Lieutenant Colonel John McCrae was the Canadian army doctor who wrote the world famous poem In Flanders Fields.
John McCrae was born in Guelph, Ontario, on November 30, 1872.
He attended the University of Toronto Medical School. He liked to write and some of his poems and short stories were published in a variety of magazines. He completed his degree in 1898.
He led a battery with the Canadian Field Artillery during the South African War.
When the First World War broke out in 1914, McCrae was 41 years old. He enlisted and was appointed brigade-surgeon in the First Brigade of the Canadian Field Artillery.
In April 1915, McCrae was stationed near Ypres, Belgium, in the area called Flanders.
On May 2, 1915, McCrae’s friend, Lieutenant Alexis Helmer, was killed in action and buried in a makeshift grave. Wild poppies were already beginning to bloom between the crosses marking the many graves and he was inspired to write In Flanders Fields the next day.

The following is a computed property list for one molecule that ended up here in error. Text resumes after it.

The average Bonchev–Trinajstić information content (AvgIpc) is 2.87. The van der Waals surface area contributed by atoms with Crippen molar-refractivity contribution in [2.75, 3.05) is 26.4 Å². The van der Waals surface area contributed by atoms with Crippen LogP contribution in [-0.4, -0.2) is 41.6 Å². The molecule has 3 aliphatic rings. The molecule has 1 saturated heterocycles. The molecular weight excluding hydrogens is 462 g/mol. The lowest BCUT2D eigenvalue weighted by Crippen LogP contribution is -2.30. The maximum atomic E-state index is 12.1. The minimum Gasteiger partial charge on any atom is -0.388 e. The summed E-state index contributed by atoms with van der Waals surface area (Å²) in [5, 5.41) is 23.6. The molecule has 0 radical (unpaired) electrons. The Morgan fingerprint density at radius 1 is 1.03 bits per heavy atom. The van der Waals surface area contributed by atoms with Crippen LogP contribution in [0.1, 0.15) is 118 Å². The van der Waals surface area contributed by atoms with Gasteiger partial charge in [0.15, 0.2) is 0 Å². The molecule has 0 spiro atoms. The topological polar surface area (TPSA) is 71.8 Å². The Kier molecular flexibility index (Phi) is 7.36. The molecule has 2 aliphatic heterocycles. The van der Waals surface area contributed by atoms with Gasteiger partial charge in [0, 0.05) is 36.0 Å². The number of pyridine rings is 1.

In Flanders Fields was first published in England's Punch magazine in December 1915. Within months, this poem came to symbolize the sacrifice of all who were fighting in the First World War.
John McCrae died on January 28, 1918, of illness and is buried in Wimereux Cemetery, near Boulogne, France.
Today, people around the world continue to recite the famous poem.
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